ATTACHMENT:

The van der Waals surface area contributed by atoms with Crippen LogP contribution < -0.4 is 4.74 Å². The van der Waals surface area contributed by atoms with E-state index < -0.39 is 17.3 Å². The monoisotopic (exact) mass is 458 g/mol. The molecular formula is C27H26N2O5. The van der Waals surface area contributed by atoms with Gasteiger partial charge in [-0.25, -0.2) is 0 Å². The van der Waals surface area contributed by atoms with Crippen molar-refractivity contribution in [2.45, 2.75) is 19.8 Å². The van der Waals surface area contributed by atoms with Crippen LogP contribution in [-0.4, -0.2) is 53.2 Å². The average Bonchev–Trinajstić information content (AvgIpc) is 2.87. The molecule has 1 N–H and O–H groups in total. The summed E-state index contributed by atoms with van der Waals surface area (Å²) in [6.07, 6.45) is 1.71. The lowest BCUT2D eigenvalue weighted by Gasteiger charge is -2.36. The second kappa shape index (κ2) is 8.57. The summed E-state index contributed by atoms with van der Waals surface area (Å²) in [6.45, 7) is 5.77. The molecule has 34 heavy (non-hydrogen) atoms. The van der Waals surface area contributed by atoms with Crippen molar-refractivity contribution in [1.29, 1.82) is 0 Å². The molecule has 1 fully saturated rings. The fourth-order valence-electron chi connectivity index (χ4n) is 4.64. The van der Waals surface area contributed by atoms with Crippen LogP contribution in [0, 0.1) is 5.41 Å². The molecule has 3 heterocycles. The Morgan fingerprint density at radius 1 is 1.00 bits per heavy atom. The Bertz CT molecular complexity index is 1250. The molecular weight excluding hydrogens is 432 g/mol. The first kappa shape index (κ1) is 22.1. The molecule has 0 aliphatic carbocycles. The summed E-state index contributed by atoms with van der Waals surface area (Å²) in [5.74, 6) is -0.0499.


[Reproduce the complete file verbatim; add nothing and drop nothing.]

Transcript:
The van der Waals surface area contributed by atoms with Crippen LogP contribution < -0.4 is 4.74 Å². The van der Waals surface area contributed by atoms with E-state index < -0.39 is 17.3 Å². The monoisotopic (exact) mass is 458 g/mol. The molecular formula is C27H26N2O5. The van der Waals surface area contributed by atoms with Gasteiger partial charge in [-0.25, -0.2) is 0 Å². The van der Waals surface area contributed by atoms with Crippen molar-refractivity contribution in [2.45, 2.75) is 19.8 Å². The van der Waals surface area contributed by atoms with Crippen LogP contribution in [-0.4, -0.2) is 53.2 Å². The average Bonchev–Trinajstić information content (AvgIpc) is 2.87. The molecule has 1 N–H and O–H groups in total. The summed E-state index contributed by atoms with van der Waals surface area (Å²) in [6.07, 6.45) is 1.71. The lowest BCUT2D eigenvalue weighted by Gasteiger charge is -2.36. The second kappa shape index (κ2) is 8.57. The summed E-state index contributed by atoms with van der Waals surface area (Å²) in [6.45, 7) is 5.77. The molecule has 34 heavy (non-hydrogen) atoms. The van der Waals surface area contributed by atoms with Crippen molar-refractivity contribution in [1.29, 1.82) is 0 Å². The molecule has 1 fully saturated rings. The fourth-order valence-electron chi connectivity index (χ4n) is 4.64. The van der Waals surface area contributed by atoms with Crippen LogP contribution in [0, 0.1) is 5.41 Å². The molecule has 3 heterocycles. The Morgan fingerprint density at radius 1 is 1.00 bits per heavy atom. The Bertz CT molecular complexity index is 1250. The molecular weight excluding hydrogens is 432 g/mol. The first kappa shape index (κ1) is 22.1. The molecule has 0 aliphatic carbocycles. The summed E-state index contributed by atoms with van der Waals surface area (Å²) in [5.74, 6) is -0.0499.